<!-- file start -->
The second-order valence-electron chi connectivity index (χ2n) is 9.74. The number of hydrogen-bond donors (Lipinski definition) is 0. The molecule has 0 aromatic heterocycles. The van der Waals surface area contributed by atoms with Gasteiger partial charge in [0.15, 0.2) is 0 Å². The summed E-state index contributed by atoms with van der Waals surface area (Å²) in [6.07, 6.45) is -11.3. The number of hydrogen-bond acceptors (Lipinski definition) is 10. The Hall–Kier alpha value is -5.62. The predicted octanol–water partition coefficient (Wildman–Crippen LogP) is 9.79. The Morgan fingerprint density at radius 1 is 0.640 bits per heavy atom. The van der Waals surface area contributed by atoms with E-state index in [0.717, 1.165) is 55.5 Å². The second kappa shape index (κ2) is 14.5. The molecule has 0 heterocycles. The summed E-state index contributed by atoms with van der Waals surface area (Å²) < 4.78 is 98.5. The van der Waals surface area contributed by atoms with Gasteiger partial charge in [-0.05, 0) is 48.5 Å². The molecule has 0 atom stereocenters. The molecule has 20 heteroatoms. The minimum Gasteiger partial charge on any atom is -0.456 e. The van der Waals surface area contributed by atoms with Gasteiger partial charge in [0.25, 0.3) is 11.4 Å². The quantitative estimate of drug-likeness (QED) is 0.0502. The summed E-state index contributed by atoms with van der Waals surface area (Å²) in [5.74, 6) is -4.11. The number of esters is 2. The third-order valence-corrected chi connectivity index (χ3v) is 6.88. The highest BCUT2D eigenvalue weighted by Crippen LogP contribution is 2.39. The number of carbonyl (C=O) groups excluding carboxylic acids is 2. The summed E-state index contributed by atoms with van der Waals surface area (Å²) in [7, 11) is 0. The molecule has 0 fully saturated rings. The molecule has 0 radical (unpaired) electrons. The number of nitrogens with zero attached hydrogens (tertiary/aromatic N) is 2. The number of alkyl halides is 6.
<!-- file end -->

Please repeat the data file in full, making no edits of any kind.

The second-order valence-electron chi connectivity index (χ2n) is 9.74. The number of hydrogen-bond donors (Lipinski definition) is 0. The molecule has 0 aromatic heterocycles. The van der Waals surface area contributed by atoms with Gasteiger partial charge in [0.15, 0.2) is 0 Å². The summed E-state index contributed by atoms with van der Waals surface area (Å²) in [6.07, 6.45) is -11.3. The number of hydrogen-bond acceptors (Lipinski definition) is 10. The Hall–Kier alpha value is -5.62. The predicted octanol–water partition coefficient (Wildman–Crippen LogP) is 9.79. The Morgan fingerprint density at radius 1 is 0.640 bits per heavy atom. The van der Waals surface area contributed by atoms with E-state index in [0.717, 1.165) is 55.5 Å². The second kappa shape index (κ2) is 14.5. The molecule has 0 heterocycles. The summed E-state index contributed by atoms with van der Waals surface area (Å²) < 4.78 is 98.5. The van der Waals surface area contributed by atoms with Gasteiger partial charge in [-0.05, 0) is 48.5 Å². The molecule has 0 atom stereocenters. The molecule has 20 heteroatoms. The minimum Gasteiger partial charge on any atom is -0.456 e. The van der Waals surface area contributed by atoms with Gasteiger partial charge in [0.25, 0.3) is 11.4 Å². The quantitative estimate of drug-likeness (QED) is 0.0502. The summed E-state index contributed by atoms with van der Waals surface area (Å²) in [5.74, 6) is -4.11. The number of esters is 2. The third-order valence-corrected chi connectivity index (χ3v) is 6.88. The highest BCUT2D eigenvalue weighted by Crippen LogP contribution is 2.39. The number of carbonyl (C=O) groups excluding carboxylic acids is 2. The summed E-state index contributed by atoms with van der Waals surface area (Å²) in [7, 11) is 0. The molecule has 0 fully saturated rings. The molecule has 0 radical (unpaired) electrons. The number of nitrogens with zero attached hydrogens (tertiary/aromatic N) is 2. The number of alkyl halides is 6.